Well, that was deflating for the White Sox.
It took a slow, steady climb for the Sox to get back up to the .500 mark and regain much of their confidence.
It took Cubs starter Jeff Samardzija 2 hours and 25 minutes Monday night to put the White Sox back in a bad place.
"He was as good as anyone we've seen," manager Robin Ventura said after Samardzija pitched a 2-hit shutout to lift the Cubs to a 7-0 interleague win over the Sox at U.S. Cellular Field.
"It was tough. We had a similar one, as far as stuff, with (Mets starter Matt) Harvey in New York. It was similar stuff."
Conor Gillaspie led off the third inning with a single off Samardzija, and Alexei Ramirez singled with two outs in the ninth.
Nothing else to see here, White Sox fans.
"He threw every single pitch for a strike, it seemed like," said Gillapsie, who was likely wondering how Samardzija came in with a 2-6 record. "His fastball moves all over the place. You get to two strikes, you're in trouble with a guy like that. He got ahead a lot. He was on tonight.
"Sometimes you've got to tip your cap. A guy is throwing mid-upper 90s (mph) with off-speed stuff like he's throwing. It wasn't like he was bouncing it. He was throwing it for strikes."
Sox starter Jose Quintana (3-2) hung with Samardzija through the first four innings, but the left-hander walked Ryan Sweeney with one out in the fifth inning and Cubs center fielder Julio Borbon homered with two down to effectively decide the outcome.
"I didn't feel that it was that good of a night," Quintana said through a translator after allowing 4 runs on 4 hits and 3 walks in 6 innings. "I just made a bad pitch (to Borbon), and I can't make that kind of mistake in that situation.
"I feel that can't happen there. The game is tight and that's a situation where I have to keep the game (close)."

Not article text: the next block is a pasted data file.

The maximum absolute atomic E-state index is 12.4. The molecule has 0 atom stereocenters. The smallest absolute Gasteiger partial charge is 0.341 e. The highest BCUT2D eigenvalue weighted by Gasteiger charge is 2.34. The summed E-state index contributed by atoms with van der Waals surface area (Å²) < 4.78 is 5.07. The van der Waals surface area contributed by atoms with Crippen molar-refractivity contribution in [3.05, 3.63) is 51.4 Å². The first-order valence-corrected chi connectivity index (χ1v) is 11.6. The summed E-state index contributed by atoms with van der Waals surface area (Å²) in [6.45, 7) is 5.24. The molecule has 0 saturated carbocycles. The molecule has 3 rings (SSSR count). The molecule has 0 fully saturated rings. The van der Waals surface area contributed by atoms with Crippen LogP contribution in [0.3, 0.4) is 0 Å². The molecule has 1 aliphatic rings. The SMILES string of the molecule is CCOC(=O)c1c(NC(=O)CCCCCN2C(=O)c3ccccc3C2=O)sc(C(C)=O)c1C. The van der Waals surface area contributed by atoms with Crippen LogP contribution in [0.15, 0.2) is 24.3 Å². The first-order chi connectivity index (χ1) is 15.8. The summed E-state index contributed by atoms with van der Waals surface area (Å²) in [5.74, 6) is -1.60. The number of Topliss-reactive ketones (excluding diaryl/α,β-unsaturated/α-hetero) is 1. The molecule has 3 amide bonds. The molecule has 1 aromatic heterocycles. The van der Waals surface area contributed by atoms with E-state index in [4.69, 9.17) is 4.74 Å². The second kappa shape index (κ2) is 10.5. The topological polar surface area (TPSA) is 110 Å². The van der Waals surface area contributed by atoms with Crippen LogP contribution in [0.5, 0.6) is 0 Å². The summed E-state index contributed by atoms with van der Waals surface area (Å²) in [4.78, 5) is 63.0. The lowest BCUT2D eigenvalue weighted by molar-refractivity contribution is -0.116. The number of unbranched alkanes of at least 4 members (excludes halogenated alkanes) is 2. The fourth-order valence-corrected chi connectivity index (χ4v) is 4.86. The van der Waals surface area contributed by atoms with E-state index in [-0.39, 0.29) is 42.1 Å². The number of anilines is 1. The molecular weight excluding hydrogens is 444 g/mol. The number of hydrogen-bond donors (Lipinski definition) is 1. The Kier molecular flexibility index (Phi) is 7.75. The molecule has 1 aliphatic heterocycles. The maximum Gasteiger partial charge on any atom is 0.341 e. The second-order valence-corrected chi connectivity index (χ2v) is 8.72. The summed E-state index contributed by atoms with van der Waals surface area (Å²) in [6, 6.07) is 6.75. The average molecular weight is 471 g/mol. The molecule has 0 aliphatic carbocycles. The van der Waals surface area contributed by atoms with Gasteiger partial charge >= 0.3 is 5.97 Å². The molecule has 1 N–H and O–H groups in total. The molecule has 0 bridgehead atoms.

Before the game, Ventura was talking about how much the White Sox' defense has improved since he called for an early practice session May 14 at Minnesota.
"I hope it's a coincidence because you don't always want to do that." Ventura said before the game. "Those things happen, and I think it could go one of two ways. You could either not care and let it go the other way, or you change it. And so far they've changed it."
Not that it really mattered with Samardzija on the mound, but the Sox reverted back to sloppy defensive play in the first or four straight games against their North Side rivals.
In the first inning, Starlin Castro easily stole second base when shortstop Alexei Ramirez neglected to cover second base.
With struggling reliever Nate Jones on the mound in the seventh, catcher Tyler Flowers was charged with a throwing error and center fielder Alejandro De Aza misjudged an Anthony Rizzo drive that scored a pair of runs.
"You can't win if you play like that," Ventura said. "I don't know if it was flat … if Samardzija made us flat or we were just flat. It was definitely not what we've been playing like."
While Jones didn't get much defensive support, the right-hander allowed 3 runs on 4 hits in the seventh inning and has yielded 14 earned runs in 13 innings since April 28.
Is Jones in danger of being sent down?
"Right now, he needs to fix it here," Ventura said. "We've seen it. It's there. I don't know if it's the lack of confidence or what. Stuff-wise, it's not a velocity issue at all. It's going to be more location and the confidence of being able to continue to do that."
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